Friday, April 02, 2010

Homily for Good Friday at Church in the Valley

I wrote something like this last year, but in the event I didn't need to use it - so I preached it this afternoon. I'm pretty certain that I borrowed a chunk of it from elsewhere, - but cannot for the life of me remember if you recognise your own words, my apologies for not thanking you by name, and my gratitude for kick starting my thoughts too.

Every year, the same question…what’s so good about Friday.
This year it was voiced by a 10 year old who had just finished the first 5 stations of the Experience Easter trail & was brimming with frustrated anger at the pain he had recognised in the 100s of post-its that were covering this cross
GOOD Friday? I don’t think so
It is a hard day for most of us.
Are you against capital punishment?
To-day we are forced to remember it.
Do you see Jesus as wholly innocent & good?
Today we remember his agonising death as a traitor
Do you trust that virtue is rewarded?
Today tells a different story..
And are you fearful of death?
Today we have to stare it in the face

But it is, nonetheless, Good Friday…and actually the truth of its goodness lies deep in the pain of the world, is recorded on each one of those post-its, that fell like autumn leaves around the cross.
Good Friday is the day when those who suffer find hope, because God is suffering with them.

God knows the suffering of those who could with integrity claim the "suffering servant" passages of Isaiah as their own story, those who might find themselves voicing the Psalms of lament as their own song.
God knows the suffering of the poor, the refugees and the displaced, of those who live in fear in occupied territories, of those who have lost their jobs, their homes, their self-confidence.
God knows the suffering of the hungry and the outcast, of the meek whom the world delights to trample on.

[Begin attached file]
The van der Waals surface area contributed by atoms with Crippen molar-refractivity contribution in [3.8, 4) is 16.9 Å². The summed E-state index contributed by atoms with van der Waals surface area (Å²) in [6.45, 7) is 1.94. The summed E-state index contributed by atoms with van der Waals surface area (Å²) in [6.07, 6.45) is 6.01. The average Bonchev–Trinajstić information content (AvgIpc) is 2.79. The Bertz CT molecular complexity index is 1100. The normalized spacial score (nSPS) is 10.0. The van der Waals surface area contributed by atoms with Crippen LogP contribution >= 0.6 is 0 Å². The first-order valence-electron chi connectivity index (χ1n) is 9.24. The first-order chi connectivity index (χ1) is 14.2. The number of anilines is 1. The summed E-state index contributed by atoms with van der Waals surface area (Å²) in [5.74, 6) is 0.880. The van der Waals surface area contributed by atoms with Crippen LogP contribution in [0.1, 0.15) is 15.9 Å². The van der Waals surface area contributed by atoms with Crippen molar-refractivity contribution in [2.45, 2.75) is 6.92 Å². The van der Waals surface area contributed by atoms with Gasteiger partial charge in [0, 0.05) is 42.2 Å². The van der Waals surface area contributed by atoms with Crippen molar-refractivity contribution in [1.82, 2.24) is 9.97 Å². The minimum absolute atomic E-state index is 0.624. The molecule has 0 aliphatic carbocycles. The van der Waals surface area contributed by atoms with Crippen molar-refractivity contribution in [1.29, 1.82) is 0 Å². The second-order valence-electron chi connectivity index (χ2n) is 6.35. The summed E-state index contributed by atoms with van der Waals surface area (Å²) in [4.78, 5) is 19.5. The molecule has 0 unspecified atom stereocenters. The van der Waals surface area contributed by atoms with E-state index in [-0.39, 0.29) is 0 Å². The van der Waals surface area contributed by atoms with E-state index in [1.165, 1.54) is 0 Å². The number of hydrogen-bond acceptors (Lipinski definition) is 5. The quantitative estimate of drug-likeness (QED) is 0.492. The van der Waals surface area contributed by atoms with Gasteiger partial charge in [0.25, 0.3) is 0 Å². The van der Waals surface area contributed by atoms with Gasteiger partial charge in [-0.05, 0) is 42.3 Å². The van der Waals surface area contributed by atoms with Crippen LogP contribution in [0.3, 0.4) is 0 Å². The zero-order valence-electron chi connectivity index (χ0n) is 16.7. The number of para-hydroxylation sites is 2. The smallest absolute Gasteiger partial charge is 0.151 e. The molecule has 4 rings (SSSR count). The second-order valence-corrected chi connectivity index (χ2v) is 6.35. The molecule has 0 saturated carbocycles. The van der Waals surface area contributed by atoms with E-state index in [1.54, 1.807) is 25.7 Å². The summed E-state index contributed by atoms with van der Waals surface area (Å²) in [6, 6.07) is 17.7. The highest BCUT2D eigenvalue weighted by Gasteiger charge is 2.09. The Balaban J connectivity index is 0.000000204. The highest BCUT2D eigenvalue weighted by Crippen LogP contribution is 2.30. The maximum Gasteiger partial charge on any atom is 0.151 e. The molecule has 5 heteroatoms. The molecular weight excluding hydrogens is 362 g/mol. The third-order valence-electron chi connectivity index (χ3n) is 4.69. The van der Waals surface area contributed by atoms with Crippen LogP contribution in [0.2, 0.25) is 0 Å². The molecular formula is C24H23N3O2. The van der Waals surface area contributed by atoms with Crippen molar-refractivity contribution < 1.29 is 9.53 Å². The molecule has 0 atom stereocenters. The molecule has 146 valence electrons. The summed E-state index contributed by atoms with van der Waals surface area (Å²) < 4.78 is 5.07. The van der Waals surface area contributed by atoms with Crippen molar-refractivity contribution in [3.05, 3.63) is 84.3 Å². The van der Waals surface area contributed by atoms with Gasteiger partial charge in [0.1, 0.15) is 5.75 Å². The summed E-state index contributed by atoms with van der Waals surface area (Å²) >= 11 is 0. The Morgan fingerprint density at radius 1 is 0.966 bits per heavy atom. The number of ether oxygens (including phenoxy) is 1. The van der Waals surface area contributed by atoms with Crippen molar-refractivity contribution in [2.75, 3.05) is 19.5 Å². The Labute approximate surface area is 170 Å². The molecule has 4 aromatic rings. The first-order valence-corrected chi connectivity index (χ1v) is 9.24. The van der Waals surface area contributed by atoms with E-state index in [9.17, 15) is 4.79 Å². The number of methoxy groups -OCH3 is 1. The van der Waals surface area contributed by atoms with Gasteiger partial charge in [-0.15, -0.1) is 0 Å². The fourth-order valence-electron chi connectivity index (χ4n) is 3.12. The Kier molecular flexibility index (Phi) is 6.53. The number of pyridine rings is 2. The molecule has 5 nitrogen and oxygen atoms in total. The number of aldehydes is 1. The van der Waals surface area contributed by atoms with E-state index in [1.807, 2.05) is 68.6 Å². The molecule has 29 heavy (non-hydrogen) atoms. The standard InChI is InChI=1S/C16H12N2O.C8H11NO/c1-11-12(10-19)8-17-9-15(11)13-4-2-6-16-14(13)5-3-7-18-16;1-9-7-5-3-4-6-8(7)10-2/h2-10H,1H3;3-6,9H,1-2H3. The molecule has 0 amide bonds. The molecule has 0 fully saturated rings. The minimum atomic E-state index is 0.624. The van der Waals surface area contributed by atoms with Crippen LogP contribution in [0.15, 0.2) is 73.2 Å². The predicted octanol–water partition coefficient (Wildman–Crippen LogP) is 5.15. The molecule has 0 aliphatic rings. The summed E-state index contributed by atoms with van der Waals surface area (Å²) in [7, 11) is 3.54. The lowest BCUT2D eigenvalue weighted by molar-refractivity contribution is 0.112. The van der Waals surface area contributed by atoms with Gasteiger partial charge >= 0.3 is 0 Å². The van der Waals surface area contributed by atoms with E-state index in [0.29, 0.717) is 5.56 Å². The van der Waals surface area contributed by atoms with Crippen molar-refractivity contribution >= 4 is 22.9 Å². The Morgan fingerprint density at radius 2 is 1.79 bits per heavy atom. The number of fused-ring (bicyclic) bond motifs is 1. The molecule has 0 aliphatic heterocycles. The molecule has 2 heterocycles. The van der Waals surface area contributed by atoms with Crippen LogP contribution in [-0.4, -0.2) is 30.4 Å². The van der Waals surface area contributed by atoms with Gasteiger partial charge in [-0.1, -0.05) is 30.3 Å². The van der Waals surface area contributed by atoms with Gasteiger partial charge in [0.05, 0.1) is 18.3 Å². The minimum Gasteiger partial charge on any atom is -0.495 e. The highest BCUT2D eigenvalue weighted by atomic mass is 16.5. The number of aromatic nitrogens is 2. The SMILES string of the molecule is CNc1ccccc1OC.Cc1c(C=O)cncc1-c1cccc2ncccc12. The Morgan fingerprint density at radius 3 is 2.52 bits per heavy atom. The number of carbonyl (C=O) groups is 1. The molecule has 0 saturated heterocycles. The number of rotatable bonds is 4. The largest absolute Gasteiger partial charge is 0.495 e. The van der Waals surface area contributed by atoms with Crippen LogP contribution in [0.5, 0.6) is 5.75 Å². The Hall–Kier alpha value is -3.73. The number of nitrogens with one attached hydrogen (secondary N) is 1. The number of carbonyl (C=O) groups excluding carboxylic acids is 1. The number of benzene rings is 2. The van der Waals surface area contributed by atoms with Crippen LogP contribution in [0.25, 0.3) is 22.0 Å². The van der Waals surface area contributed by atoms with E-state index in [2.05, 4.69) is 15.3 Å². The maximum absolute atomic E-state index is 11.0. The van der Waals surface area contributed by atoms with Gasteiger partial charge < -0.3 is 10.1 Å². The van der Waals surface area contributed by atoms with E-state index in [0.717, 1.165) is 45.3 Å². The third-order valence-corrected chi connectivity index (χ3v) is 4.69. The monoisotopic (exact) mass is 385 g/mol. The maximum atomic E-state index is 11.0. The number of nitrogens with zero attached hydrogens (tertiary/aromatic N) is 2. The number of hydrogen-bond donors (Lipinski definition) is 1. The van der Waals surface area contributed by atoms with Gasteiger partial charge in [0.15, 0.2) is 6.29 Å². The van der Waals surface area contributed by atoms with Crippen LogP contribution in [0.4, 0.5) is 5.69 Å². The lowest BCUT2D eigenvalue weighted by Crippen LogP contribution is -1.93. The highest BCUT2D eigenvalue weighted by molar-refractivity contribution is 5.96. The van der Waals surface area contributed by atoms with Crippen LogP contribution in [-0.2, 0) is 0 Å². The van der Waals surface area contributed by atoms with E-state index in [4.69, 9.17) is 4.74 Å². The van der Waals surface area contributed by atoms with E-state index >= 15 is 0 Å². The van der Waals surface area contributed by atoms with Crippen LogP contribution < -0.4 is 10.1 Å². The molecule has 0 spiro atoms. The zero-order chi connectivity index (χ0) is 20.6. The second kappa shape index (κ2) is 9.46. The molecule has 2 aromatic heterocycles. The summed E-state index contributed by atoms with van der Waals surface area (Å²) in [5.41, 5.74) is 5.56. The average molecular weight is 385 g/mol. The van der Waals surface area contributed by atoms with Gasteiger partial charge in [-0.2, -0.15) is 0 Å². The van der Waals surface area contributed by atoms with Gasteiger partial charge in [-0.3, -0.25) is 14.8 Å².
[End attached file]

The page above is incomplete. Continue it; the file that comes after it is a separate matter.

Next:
God knows the grief of the grieving, the pain of betrayal at the hands of those from whom you expected friendship.
God knows the anguish, the terrible loneliness of one who is suffering all of these things, - and even the desolation of feeling yourself abandoned by God.

God knows all of this pain, personally and profoundly, because God suffered it all in the person of Jesus.

Our Lord naked on the cross, vulnerable to insects and birds, to sun and wind, and to the cruellest of creatures, human beings whose humanity has been twisted by violence ...Our Lord hanging there is an icon to the poor, suffering, and vulnerable that says:

You are not abandoned.

The broken body of the Christ is not some garment that God tried on, didn't like, and tossed aside in favour of more festive Easter finery; it is an icon of who God is in God's eternal nature.
The risen Christ will forever bear the print of the nails.
God was and is and always will be, there with, at one with, suffering with, the suffering, the outcast, the poor.

At Christmas we celebrate Emmanuel, God with us.
Today as we look at the cross we see God with us again in all the pain & dereliction of broken human flesh.

And why is he there?
Not to appease a wrathful deity demanding recompense for sin.
Oh no…
God loved the world so much
Christ on the cross shows us that there is nothing, nothing that God will not do to show us we are loveable.
It was not the nails that held him there – it was love…love that, in just three days, showed itself to be stronger than death.

1 comment:

Minnie said...
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